Proceedings of the American Academy of Arts and Sciences, 26. kötet
Metcalf and Company, 1891
Vol. 12 (from May 1876 to May 1877) includes: Researches in telephony / by A. Graham Bell.
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362. oldal - A Plea for the Constitution of the United States of America, wounded in the House of its Guardians.
116. oldal - ... f Turning now to the observations of Hertz, we find it stated that the material, the resistance, and the diameter of the wire of the micrometer circuit employed by him, have very little influence on the result The rate of propagation of an electrical disturbance along a conductor depends mainly on its capacity and coefficient of self-induction, and only to a small extent on its resistance. Hertz concludes that, owing to the great rapidity of the alternations, the magnetism of the iron is unable...
117. oldal - ... their position unchanged. It follows from this that the velocity of propagation in a wire has a definite value independent of its dimensions and material. Even iron wires offer no exception to this, showing that the magnetic susceptibility of iron does not play any part in the case of such rapid motions. It would be interesting to investigate the behaviour of electrolytes in this respect.
351. oldal - He inherited a distinguished name, and his labors have rendered it memorable and illustrious, — one of the brightest in the annals of American surgery, — not to claim for it a still higher place in the history of the healing art.
158. oldal - Roezl, the well known German collector, made to him in 1869 to this effect: that "he found in the State of Guerero a Zea which he thinks specifically distinct, and he thinks undescribed ; the ears very small, ia two rows truly distichous ; the ear (but not each grain separately) covered with a husk, the grain precisely like some varieties of maize, only smaller and harder.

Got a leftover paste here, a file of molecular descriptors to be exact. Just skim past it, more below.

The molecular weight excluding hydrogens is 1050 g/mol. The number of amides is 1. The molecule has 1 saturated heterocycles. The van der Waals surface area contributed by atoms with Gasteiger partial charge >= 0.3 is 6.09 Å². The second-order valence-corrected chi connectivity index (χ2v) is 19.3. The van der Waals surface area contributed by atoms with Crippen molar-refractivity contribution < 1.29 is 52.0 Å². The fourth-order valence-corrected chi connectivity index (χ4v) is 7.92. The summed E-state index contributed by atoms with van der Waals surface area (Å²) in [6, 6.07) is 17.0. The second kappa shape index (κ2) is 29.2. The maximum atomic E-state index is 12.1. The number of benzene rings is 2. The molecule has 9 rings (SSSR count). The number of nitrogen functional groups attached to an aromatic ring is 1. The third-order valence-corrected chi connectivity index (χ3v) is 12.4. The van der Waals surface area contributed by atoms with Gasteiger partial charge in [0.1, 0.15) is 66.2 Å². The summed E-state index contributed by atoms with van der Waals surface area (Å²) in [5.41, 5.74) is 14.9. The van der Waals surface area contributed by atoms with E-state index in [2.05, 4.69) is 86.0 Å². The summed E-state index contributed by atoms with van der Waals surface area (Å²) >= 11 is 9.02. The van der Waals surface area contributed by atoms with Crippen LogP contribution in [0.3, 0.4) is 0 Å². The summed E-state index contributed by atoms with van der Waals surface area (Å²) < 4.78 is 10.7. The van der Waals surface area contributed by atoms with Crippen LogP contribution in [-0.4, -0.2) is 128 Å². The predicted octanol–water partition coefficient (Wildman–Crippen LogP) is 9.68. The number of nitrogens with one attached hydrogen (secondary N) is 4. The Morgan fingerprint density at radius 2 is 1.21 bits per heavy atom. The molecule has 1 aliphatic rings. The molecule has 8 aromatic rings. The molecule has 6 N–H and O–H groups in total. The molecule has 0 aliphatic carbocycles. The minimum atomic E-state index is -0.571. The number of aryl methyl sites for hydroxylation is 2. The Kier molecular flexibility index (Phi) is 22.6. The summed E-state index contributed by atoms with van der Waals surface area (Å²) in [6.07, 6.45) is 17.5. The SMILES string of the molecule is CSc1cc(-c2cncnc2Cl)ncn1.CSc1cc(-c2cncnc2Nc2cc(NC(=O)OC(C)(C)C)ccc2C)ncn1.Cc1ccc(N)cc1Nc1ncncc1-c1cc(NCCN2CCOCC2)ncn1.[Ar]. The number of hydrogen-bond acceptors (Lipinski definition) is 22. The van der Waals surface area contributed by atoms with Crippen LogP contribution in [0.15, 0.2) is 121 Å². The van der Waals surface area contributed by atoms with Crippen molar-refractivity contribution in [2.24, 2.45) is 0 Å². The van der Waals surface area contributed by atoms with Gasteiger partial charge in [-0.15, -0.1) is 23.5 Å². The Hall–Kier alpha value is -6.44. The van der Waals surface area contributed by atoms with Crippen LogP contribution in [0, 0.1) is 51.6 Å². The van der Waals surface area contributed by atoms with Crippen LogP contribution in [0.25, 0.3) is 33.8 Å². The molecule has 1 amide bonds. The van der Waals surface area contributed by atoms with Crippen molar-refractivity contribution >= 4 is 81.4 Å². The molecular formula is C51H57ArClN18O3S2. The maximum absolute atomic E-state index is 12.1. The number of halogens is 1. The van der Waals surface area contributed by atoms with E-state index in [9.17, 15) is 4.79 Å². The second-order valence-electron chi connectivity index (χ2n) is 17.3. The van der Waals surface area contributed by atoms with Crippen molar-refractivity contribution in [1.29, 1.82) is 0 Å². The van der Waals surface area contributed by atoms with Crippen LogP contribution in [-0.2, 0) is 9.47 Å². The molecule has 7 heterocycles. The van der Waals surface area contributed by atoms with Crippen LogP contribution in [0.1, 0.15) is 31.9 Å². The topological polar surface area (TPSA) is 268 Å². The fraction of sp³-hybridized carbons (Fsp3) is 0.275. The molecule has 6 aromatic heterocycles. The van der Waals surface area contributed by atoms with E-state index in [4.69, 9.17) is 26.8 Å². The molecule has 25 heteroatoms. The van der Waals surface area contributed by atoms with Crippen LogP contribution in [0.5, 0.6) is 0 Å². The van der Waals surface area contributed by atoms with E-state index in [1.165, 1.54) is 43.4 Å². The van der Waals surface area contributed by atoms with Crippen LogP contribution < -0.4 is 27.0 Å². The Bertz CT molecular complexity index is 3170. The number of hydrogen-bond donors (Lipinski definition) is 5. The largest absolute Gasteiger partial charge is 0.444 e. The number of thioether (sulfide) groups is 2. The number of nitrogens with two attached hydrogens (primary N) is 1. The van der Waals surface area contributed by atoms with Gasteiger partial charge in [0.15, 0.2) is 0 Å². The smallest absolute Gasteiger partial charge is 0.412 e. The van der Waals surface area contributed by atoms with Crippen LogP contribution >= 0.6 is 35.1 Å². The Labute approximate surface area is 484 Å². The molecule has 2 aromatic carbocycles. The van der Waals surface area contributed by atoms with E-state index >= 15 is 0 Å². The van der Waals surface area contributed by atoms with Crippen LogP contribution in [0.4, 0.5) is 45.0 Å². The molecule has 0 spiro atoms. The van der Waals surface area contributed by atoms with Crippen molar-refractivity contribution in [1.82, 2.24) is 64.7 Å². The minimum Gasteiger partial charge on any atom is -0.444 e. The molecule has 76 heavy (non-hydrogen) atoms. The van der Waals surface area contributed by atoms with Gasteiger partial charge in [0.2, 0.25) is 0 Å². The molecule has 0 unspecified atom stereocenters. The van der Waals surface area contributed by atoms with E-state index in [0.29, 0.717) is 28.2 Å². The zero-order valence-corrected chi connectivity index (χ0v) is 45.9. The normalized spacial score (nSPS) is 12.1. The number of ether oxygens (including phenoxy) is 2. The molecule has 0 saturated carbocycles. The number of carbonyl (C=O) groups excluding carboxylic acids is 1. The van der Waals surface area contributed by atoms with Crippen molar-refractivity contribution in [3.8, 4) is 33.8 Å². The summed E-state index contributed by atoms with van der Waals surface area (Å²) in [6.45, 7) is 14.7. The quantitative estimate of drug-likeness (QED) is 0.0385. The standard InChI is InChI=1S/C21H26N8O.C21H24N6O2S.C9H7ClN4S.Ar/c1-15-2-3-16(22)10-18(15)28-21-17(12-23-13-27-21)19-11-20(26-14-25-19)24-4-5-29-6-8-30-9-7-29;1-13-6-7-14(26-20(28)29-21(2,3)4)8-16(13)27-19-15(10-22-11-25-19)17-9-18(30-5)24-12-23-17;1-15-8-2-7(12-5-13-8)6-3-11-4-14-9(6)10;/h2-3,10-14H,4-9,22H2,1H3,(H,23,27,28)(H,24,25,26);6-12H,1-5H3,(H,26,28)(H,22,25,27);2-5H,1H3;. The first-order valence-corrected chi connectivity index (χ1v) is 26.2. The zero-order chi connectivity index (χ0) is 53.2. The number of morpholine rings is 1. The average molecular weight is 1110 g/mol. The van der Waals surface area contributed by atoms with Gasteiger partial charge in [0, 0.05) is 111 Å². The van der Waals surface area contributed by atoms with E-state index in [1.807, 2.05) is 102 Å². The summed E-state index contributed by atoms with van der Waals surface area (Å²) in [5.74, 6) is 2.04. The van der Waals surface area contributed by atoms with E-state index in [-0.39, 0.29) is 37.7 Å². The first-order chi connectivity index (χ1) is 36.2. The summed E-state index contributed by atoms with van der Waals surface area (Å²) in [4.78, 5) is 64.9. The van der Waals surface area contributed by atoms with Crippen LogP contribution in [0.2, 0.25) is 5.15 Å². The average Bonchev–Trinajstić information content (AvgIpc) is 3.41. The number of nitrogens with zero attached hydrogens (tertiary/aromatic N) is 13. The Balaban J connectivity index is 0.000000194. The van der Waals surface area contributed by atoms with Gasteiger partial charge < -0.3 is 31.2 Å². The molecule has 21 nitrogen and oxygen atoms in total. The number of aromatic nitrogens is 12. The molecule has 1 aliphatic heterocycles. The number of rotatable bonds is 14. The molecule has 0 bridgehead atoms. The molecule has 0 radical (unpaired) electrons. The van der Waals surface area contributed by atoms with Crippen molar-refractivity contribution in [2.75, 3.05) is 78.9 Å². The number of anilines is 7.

116. oldal - No. 108, 1859, p. 499. there is but little of the mass of the iron magnetized. Even if these instantaneous discharges are capable of magnetizing iron, . . . the electromotive impulses or sudden rushes of electricity do not magnetize the iron, and hence do not find in it any greater self-inductive opposition than they would find in a non-magnetic but otherwise similar conductor.
367. oldal - BANCROFT. and multitude of the papers which have been used, and which could not be intelligently cited, without burdening the pages with a disproportionate commentary." It was apparently Bancroft's intention at that time to cull out for publication such letters as would confirm his narrative, "and possess an intrinsic and general interest by illustrating the character and sentiments of the people during the ten or twelve years preceding the 4th of July. 1776." This purpose he did not carry out. The...
115. oldal - But in the case of a discharge of a leyden-jar iron is of no advantage. The current oscillates so quickly that any iron introduced into the circuit, however subdivided into thin wires it may be, is protected from magnetism by inverse currents induced in its outer skin, and accordingly does not get magnetized, and, so far from increasing the inductance of the discharge circuit, it positively diminishes it by the reaction effect of these induced currents; it acts, in fact, much as a mass of copper...
116. oldal - In the experiments on alternative path," as described by Dr. Lodge, " the main result is very briefly summed up by saying that, where a sudden discharge had to pass through a conductor, it was found that iron and copper acted about equally well, and indeed iron sometimes exhibited a little superiority, and that the thickness of the conductor and its ordinary conductivity mattered very little indeed. In the case of enormously...
115. oldal - ... current some 5000 times by the use of iron. But in the case of the discharge of a Leyden jar, iron is of no advantage. The current oscillates so quickly that any iron introduced into its circuit, however subdivided into thin wires it may be, is protected from magnetism by inverse currents induced in its outer skin...